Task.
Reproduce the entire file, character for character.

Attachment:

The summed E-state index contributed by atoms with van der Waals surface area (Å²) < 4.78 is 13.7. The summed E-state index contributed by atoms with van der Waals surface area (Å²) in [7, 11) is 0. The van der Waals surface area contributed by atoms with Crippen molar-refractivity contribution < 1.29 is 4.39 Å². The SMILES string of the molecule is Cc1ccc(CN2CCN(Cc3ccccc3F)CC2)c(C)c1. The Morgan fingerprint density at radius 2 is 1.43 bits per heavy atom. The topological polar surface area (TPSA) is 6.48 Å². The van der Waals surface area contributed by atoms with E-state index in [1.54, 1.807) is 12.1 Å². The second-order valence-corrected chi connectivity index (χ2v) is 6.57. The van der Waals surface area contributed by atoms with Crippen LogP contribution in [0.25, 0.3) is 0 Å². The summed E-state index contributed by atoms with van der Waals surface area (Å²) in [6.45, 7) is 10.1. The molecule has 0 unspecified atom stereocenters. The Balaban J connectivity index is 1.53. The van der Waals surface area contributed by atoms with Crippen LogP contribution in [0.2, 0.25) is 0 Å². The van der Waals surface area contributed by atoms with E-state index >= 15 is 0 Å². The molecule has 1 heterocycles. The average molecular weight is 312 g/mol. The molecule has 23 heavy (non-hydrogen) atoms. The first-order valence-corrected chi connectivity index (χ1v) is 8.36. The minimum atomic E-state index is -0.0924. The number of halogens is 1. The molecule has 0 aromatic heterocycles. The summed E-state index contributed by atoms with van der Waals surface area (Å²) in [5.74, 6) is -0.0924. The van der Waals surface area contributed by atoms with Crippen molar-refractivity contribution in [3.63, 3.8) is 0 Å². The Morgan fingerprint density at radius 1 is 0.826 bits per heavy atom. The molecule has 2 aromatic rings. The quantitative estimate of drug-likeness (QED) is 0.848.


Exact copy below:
The summed E-state index contributed by atoms with van der Waals surface area (Å²) < 4.78 is 13.7. The summed E-state index contributed by atoms with van der Waals surface area (Å²) in [7, 11) is 0. The van der Waals surface area contributed by atoms with Crippen molar-refractivity contribution < 1.29 is 4.39 Å². The SMILES string of the molecule is Cc1ccc(CN2CCN(Cc3ccccc3F)CC2)c(C)c1. The Morgan fingerprint density at radius 2 is 1.43 bits per heavy atom. The topological polar surface area (TPSA) is 6.48 Å². The van der Waals surface area contributed by atoms with E-state index in [1.54, 1.807) is 12.1 Å². The second-order valence-corrected chi connectivity index (χ2v) is 6.57. The van der Waals surface area contributed by atoms with Crippen LogP contribution in [0.25, 0.3) is 0 Å². The summed E-state index contributed by atoms with van der Waals surface area (Å²) in [6.45, 7) is 10.1. The molecule has 0 unspecified atom stereocenters. The Balaban J connectivity index is 1.53. The van der Waals surface area contributed by atoms with Crippen LogP contribution in [0.2, 0.25) is 0 Å². The van der Waals surface area contributed by atoms with E-state index >= 15 is 0 Å². The molecule has 1 heterocycles. The average molecular weight is 312 g/mol. The molecule has 23 heavy (non-hydrogen) atoms. The first-order valence-corrected chi connectivity index (χ1v) is 8.36. The minimum atomic E-state index is -0.0924. The number of halogens is 1. The molecule has 0 aromatic heterocycles. The summed E-state index contributed by atoms with van der Waals surface area (Å²) in [5.74, 6) is -0.0924. The van der Waals surface area contributed by atoms with Crippen molar-refractivity contribution in [3.63, 3.8) is 0 Å². The Morgan fingerprint density at radius 1 is 0.826 bits per heavy atom. The molecule has 2 aromatic rings. The quantitative estimate of drug-likeness (QED) is 0.848.